My grandfather, born in Glasgow in 1920 didn't eat vegetables. He could tolerate them in soup, but otherwise flicked them off his plate and wouldn't have many of them cooked in the house... "Picky eating" is not a new thing...

hellymedic

  • Just do it!
Re: Christmas dinner
« Reply #12 on: December 27, 2019, 02:19:02 pm »
Coming from a background where Christmas is not celebrated, I might have got this wrong. Please forgive if I have.

I thought the spirit of Christmas was celebration and enjoyment.

IMHO a family meal should be ENJOYED.

The foods eaten should be enjoyed by the eater. Yule log sounds like fun; so be it. (I don't think I've ever had one!!!)

Food tantrums are for toddlers, family arguments are for adults (and I see lots of evidence of family tensions exploding this time of year!)

Let your grandCHILD enjoy the magic of Christmas as a child. That magic is very short-lived.

fuaran

  • rothair gasta
Re: Christmas dinner
« Reply #13 on: December 27, 2019, 02:22:35 pm »
Why blame it on the sprouts? A 'traditional' Christmas dinner can have plenty of other horrible foods.

hellymedic

  • Just do it!
Re: Christmas dinner
« Reply #14 on: December 27, 2019, 02:40:55 pm »
As partner and I don't have any other company on Christmas Day, it is my 'rule' only to provide food we both like.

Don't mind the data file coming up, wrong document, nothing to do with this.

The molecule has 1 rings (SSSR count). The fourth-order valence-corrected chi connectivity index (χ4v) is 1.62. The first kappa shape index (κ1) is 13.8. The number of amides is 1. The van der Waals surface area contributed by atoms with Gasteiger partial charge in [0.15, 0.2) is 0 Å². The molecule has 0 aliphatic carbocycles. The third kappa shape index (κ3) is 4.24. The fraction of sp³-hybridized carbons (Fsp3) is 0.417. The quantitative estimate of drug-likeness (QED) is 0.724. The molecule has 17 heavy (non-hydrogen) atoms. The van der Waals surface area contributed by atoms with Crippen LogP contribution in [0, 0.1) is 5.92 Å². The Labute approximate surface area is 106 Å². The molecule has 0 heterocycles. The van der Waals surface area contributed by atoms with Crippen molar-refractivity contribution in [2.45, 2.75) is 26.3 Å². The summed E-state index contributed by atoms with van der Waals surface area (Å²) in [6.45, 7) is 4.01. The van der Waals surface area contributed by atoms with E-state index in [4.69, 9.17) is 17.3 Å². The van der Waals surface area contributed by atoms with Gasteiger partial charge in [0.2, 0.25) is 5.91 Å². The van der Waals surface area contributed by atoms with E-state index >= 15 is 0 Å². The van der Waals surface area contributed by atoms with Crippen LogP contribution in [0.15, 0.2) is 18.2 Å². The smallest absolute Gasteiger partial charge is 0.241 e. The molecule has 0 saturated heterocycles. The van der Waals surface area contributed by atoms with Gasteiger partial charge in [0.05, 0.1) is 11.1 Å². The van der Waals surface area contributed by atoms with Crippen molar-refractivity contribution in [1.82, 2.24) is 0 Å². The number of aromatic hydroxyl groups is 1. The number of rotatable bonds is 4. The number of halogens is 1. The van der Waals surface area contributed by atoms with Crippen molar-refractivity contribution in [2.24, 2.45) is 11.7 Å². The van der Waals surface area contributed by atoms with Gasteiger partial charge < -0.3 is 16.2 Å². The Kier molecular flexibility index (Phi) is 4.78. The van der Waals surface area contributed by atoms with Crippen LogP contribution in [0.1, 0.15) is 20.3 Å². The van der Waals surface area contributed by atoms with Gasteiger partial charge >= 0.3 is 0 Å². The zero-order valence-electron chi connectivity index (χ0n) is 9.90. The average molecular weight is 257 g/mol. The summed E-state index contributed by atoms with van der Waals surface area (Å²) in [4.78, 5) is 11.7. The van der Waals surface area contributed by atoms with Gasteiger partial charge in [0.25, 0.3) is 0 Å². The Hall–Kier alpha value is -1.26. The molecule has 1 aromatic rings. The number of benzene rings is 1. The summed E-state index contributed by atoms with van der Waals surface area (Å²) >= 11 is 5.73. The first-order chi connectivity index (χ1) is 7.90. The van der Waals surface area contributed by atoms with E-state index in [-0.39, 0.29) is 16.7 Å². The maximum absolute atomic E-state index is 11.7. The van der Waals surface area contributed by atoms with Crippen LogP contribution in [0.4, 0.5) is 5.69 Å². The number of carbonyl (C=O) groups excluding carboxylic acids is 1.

I miss the cheese!

I did not enjoy parsnips as a kid; I like them now...

Wowbagger

  • Dez's butler
    • Musings of a Gentleman Cyclist
Re: Christmas dinner
« Reply #15 on: December 27, 2019, 03:25:16 pm »
Yule log if you want to...

IGMC - yes, the large red one with white fur trimmings around the hood.
Oh, Bach without any doubt. Bach every time for me.

Re: Christmas dinner
« Reply #16 on: January 05, 2020, 05:18:07 pm »
Christmas lunch, you eat what you like. Nye had his normal lunch of croissant with nutella, carrot, cucumber, apple and celery, I had salad with bonus cheese because it's Christmas. We had pasta for dinner. We all ate lots of chocolate. There is little benefit to insisting that a child eats a large portion before pudding, beyond teaching them to eat more than they want. Give small portions and reward. they are more likely to eat a variety that way.
Quote from: Kim
^ This woman knows what she's talking about.